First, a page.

Asagai is Proud of being African and he hopes to return to Nigeria to make positive changes there. He tries to teach her about her heritage. He is absolutely different from George Murchison, her other suitor, who is a proud African-American guy. He has succeeded in life by being absorbed in the whites ' world. Asagai persuades Beneatha to cut her straightened hair to have a more African look.
Not to mention, Beneatha is saying that she does not have faith in God and relies on herself, express that she is independent , and does not need God to solve all her problems or do the work that she has to do. When Beneatha expresses her dislike for God Mama beliefs God has an important role in her life accordingly, God should be more salient in her life.
Beneatha wants to become doctor, and she does not give up on her dream, even though the world around her does not think that a black woman can practice medicine. Despite the Younger family’s financial state, Beneatha’s taken multiply different lessons including guitar and horseback riding lessons. After, Beneatha talks with Asagai she starts listening to tribal music and starts dancing around the apartment with a drunk Walter. Beneatha’s not the most important character in the play, the play could go on without her, she causes problems with the family. She fights with Walter at the beginning of the play about her schooling and that fight turns into an argument about the cost of school.
When Beneatha finds out about this she isn't happy and it makes her realized how much money can get in the way and break families apart. Overall, Beneatha’s education throughout the play isn't valued like you see in other situations and that really shapes her as a
This makes her try harder and makes her change the way she thinks. Hansberry makes the characters have a tough life so when they achieve what they want, it’s a greater reward than someone who had an easy life.The main reason Beneatha changed so much during this play because of how people treated her. Beneath goes through major changes in the play. One of the main reason she does is because of Asagia. Asagia is a friend of Beneatha and is from Nigeria.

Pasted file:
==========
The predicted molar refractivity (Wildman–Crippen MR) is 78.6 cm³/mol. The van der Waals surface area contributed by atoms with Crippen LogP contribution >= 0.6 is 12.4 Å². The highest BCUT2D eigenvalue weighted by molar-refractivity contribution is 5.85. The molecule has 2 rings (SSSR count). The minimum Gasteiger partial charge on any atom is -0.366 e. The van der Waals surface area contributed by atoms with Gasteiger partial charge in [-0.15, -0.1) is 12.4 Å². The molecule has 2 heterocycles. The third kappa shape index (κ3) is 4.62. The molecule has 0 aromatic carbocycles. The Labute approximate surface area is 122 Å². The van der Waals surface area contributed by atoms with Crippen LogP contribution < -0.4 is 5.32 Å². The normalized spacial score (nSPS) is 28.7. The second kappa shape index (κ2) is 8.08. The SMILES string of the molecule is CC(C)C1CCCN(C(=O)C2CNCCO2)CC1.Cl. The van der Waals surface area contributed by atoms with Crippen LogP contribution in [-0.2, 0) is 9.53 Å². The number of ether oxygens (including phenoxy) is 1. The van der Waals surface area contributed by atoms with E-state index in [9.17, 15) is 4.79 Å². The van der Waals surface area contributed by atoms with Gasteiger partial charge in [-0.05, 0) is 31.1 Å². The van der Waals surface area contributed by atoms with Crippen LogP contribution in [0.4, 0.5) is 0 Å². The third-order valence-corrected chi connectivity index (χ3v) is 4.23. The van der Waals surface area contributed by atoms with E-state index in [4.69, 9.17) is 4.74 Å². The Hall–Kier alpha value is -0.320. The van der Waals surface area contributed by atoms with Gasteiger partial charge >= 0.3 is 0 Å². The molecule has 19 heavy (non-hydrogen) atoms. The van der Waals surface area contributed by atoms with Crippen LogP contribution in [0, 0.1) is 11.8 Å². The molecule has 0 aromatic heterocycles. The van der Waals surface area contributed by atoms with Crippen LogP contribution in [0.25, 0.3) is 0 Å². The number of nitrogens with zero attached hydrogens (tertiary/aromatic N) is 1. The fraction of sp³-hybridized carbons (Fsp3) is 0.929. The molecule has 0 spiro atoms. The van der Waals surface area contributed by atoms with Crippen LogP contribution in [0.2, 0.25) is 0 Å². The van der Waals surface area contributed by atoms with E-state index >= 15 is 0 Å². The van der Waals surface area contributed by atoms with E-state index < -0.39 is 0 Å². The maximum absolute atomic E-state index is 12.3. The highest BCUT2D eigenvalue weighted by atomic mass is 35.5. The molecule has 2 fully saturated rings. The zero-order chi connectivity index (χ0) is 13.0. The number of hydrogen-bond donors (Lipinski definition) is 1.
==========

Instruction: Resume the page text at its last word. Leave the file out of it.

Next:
They have different ways of doing what they want to obtain their dreams. However, their dreams are very similar to each other’s. Walter wants to make his life and his family’s life better while Beneatha wants to make everyone’s lives better. It is just getting to their dreams overlap each other’s and cause tension between the siblings that make it a challenge during their everyday lives. This could also show a good example on what could happen to any siblings when one gets more than the other or if they want to do the same thing and the family are not able to give it to both or
She is a very religious lady who believes God has a plan for their lives. While encouraging Beneatha she says, “Course you going to be a doctor, honey, God willing” (50). Mama realizes that God is the one who really controls their lives, and in the end it comes down to whether he wants Beneatha to be a doctor or not. When Beneatha replies by saying God has no control over it and He simply does not need to be recognized in her choice, Mama becomes heated. She forces Beneatha to say, “In my mother’s house there is still God” (51).
Beneatha is powerful for turning down George, an educated man with a much richer family than hers, but she is progressive for choosing her happiness over wealth. Beneatha Younger is a dynamic character with a personality fit for the twenty-first century. This monologue embodies her spirit as an opponent of stereotypes set for her, and her denial of assimilation. She clearly knows what she wants and how she’s going to get it, and this conversation with George is another step on her path to becoming a successful
In her play Raisin in the Sun, Lorraine Hansberry depicts the intellectual and charming Asagai as a better suitor for Beneatha as compared to the wealthy assimilationist George, thus suggesting that money is not as important as having a healthy relationship, which can influence self identity. After the chaos with Ruth fainting, Asagai calls Beneatha and tells her he just got back from Africa, prompting her to invite him over. Mama claims that the house is too messy to have guests, but Beneatha argues, “‘Asagai doesn’t care how houses look, Mama- he’s an intellectual’” (56). Beneatha refers to the African student, Asagai, as an “intellectual” because of his broad passion and love of learning. She also calls him an “intellectual” because of how she sees him, as not only a prospective suitor but as someone with whom she can discuss her heritage and Africa.